Of the three prize-winning works, those by Singaporean Robert Zhao used techniques of digital manipulation to depict narratives of climate change, while Indonesian Fajar Riyanto staged photographic tableaux of families displaced by gentrification. But it was Shwe’s images of bodily memento mori that emerged as the front-runner.

Bodies and blooms
The lockdown in Myanmar in 2020 proved more difficult for some than others. I Do Miss Hospital Visit was borne of the physical and emotional discomfort that characterised the period for Shwe, who was trapped in her apartment and cut off from regular visits to her physician. She observes that “struggling with back pain, I did not even feel like getting out of bed some days.” She suffers from a life-long health condition - angiolipomas, or benign subcutaneous tumours - which resulted in five operations by the age of thirty. As she relates it, she had undergone her first operation by her first birthday, and, by her middle school years, had experienced several more. Being obliged to undergo similar procedures every five or six years would become one of the defining rituals of her life.

The silver lining in the cloud, however, was the realisation of her own physical and emotional resources, which has translated into a fascination with the idea of self-portraiture, and her own body and its markers of past trauma. The images in the series were created from digitally scanning the scars on her body, along with CT scans from previous medical procedures, and juxtaposing these with dried and decaying flowers, as well as old family photographs, that serve as signifiers of mortality, and the inexorable passing of time. 

Creating the ’Hospital Visit’ series
The stories behind the making of the Hospital Visit series are revealing. The artist, who works with both digital and analogue photographic processes, spends time developing film and scanning negatives. While working with the scanner, it struck her, during the lockdown, that it was entirely possible to scan her body. It would be a personal mode of self-portraiture, of truly reflecting the condition of her own corporeal and psychological states. By picturing her scars alongside withering flowers, these images, in her own words, “ask questions and create metaphors for the decline of one’s body and health, and how one might find outlets out of a confined situation.”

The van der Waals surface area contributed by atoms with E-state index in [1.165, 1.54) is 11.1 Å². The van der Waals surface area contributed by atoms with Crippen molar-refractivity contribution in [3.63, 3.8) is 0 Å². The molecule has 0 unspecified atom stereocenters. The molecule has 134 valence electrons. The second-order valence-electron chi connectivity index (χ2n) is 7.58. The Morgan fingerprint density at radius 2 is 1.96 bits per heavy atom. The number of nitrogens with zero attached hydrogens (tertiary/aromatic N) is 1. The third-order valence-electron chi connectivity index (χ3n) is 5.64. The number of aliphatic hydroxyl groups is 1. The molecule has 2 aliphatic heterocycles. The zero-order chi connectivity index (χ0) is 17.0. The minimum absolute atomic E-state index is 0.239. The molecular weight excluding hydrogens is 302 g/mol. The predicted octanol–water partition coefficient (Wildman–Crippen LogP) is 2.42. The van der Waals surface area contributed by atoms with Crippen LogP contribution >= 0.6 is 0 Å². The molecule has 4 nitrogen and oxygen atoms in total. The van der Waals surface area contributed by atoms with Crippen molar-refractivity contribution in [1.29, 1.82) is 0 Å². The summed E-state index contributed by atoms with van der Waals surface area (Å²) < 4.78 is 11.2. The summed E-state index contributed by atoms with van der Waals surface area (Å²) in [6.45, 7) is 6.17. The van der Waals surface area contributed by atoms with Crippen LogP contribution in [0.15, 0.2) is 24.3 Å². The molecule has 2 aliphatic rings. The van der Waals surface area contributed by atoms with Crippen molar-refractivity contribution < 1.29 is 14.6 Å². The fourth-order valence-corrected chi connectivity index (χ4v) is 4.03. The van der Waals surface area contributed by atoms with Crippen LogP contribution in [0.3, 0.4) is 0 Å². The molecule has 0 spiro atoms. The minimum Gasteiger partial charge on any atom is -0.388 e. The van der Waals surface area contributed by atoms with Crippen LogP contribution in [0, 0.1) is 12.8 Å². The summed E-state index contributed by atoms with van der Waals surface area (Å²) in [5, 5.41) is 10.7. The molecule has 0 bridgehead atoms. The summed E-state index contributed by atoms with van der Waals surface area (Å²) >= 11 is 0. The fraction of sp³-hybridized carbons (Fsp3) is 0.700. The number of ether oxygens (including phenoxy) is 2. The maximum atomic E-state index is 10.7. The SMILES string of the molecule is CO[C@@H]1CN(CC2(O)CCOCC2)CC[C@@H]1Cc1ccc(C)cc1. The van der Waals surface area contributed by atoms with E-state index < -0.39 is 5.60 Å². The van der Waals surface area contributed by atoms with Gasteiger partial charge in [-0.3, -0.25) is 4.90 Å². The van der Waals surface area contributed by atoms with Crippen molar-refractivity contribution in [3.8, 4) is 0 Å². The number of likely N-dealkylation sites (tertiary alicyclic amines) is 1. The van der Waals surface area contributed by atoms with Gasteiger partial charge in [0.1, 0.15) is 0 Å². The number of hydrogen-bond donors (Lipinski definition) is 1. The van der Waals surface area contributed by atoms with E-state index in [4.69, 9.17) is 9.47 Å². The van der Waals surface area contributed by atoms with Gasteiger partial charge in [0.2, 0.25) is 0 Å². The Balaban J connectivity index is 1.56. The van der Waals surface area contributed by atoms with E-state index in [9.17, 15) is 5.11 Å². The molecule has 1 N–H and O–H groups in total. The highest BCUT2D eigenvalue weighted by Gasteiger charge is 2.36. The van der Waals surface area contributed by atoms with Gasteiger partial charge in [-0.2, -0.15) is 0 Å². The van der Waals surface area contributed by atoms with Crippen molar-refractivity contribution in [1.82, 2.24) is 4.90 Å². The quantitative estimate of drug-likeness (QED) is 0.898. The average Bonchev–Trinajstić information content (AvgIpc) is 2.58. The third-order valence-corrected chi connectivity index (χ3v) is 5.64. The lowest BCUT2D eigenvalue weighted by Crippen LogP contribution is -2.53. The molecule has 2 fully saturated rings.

In the context of her everyday life, flowers are a pertinent symbol. Shwe is given to having vases of flowers in her apartment, but while Myanmar was in the grip of the pandemic, the blooms would decay in their containers over long periods of time simply because of a reluctance to leave her home to purchase new ones. For her, the sight of these withered flowers resonated with the frustration, and resulting pain, from not being able to visit the hospital, and worries about her ongoing medical issues. 

She remarks that working on this series allowed her a measure of catharsis. “Someone said fear is often born out of ignorance and encountering the unknown”, she writes. “The former can be dismissed, but the latter is inevitable. All of us share this uncertainty. Despite the fact that the world is in chaos right now, I am trying to be at peace. Creating these works let the doubts and frustrations within myself be the little light that pushed me through this darkness.”

Creating and staying alive
Before she began practising full-time as a photographer, Shwe worked as a researcher for over a decade with U.N. agencies and international NGOs, in the areas of gender and development. In 2017, she joined a workshop for female Burmese photographers organised by Myanmar Deitta, a Yangon-based, non-profit organisation devoted to documentary photography, filmmaking and multimedia production. The workshop was conducted by Chilean photographer, Ari Espay, and proved to be a transformational experience.

It was there that she picked up the necessary skills and knowledge that laid the foundation for her present career, and, just as importantly, connected her to other local women who were working in the field of photography, creating a network that she maintains to this day. At the end of the workshop, the participants banded together to found a collective, with the production of a photo story as the litmus test for their commitment and synergy.

The Thuma Collective, as they named themselves, was launched in late 2017 with seven members. The name means “she” in the Burmese language, and is commonly utilised as a collective reference for women. Today, the group is one of the most visible in Myanmar’s photography scene, remaining conspicuous through the diverse practices of its various members - which include Shwe herself, and figures such as Yu Yu Myint Than and Rita Khin - but also organising photography and visual storytelling workshops by both international and local instructors, photo review sessions, photo walks, photo-book workshops and artists’ talks.